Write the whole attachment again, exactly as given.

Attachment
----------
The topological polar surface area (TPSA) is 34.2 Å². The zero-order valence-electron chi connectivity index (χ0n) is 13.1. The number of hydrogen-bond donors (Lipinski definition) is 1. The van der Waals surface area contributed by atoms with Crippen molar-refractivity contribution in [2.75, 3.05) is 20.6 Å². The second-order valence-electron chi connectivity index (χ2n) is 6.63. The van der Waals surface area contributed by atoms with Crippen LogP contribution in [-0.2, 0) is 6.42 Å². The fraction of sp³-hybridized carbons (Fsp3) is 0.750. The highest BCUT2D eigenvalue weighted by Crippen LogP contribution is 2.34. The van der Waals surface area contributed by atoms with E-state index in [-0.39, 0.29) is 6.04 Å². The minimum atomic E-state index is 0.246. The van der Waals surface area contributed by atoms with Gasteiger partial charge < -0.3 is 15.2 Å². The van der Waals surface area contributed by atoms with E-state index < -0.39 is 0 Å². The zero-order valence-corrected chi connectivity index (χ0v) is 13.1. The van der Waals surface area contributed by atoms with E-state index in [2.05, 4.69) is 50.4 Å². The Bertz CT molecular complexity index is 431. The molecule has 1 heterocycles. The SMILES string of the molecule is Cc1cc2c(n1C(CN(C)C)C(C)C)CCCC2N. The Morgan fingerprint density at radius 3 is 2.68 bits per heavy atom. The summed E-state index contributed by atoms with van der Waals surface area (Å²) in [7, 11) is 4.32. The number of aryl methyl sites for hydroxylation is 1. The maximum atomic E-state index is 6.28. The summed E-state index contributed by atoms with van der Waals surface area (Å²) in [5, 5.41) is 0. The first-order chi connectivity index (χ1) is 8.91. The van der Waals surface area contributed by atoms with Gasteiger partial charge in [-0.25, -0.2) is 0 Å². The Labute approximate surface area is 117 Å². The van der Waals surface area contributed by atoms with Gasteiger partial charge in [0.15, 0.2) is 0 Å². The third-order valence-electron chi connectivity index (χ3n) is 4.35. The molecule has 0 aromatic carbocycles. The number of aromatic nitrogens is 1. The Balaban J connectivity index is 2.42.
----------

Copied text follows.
The topological polar surface area (TPSA) is 34.2 Å². The zero-order valence-electron chi connectivity index (χ0n) is 13.1. The number of hydrogen-bond donors (Lipinski definition) is 1. The van der Waals surface area contributed by atoms with Crippen molar-refractivity contribution in [2.75, 3.05) is 20.6 Å². The second-order valence-electron chi connectivity index (χ2n) is 6.63. The van der Waals surface area contributed by atoms with Crippen LogP contribution in [-0.2, 0) is 6.42 Å². The fraction of sp³-hybridized carbons (Fsp3) is 0.750. The highest BCUT2D eigenvalue weighted by Crippen LogP contribution is 2.34. The van der Waals surface area contributed by atoms with E-state index in [-0.39, 0.29) is 6.04 Å². The minimum atomic E-state index is 0.246. The van der Waals surface area contributed by atoms with Gasteiger partial charge < -0.3 is 15.2 Å². The van der Waals surface area contributed by atoms with E-state index < -0.39 is 0 Å². The zero-order valence-corrected chi connectivity index (χ0v) is 13.1. The van der Waals surface area contributed by atoms with E-state index in [2.05, 4.69) is 50.4 Å². The Bertz CT molecular complexity index is 431. The molecule has 1 heterocycles. The SMILES string of the molecule is Cc1cc2c(n1C(CN(C)C)C(C)C)CCCC2N. The Morgan fingerprint density at radius 3 is 2.68 bits per heavy atom. The summed E-state index contributed by atoms with van der Waals surface area (Å²) in [7, 11) is 4.32. The number of aryl methyl sites for hydroxylation is 1. The maximum atomic E-state index is 6.28. The summed E-state index contributed by atoms with van der Waals surface area (Å²) in [5, 5.41) is 0. The first-order chi connectivity index (χ1) is 8.91. The van der Waals surface area contributed by atoms with Gasteiger partial charge in [-0.25, -0.2) is 0 Å². The Labute approximate surface area is 117 Å². The van der Waals surface area contributed by atoms with Gasteiger partial charge in [0.15, 0.2) is 0 Å². The third-order valence-electron chi connectivity index (χ3n) is 4.35. The molecule has 0 aromatic carbocycles. The number of aromatic nitrogens is 1. The Balaban J connectivity index is 2.42.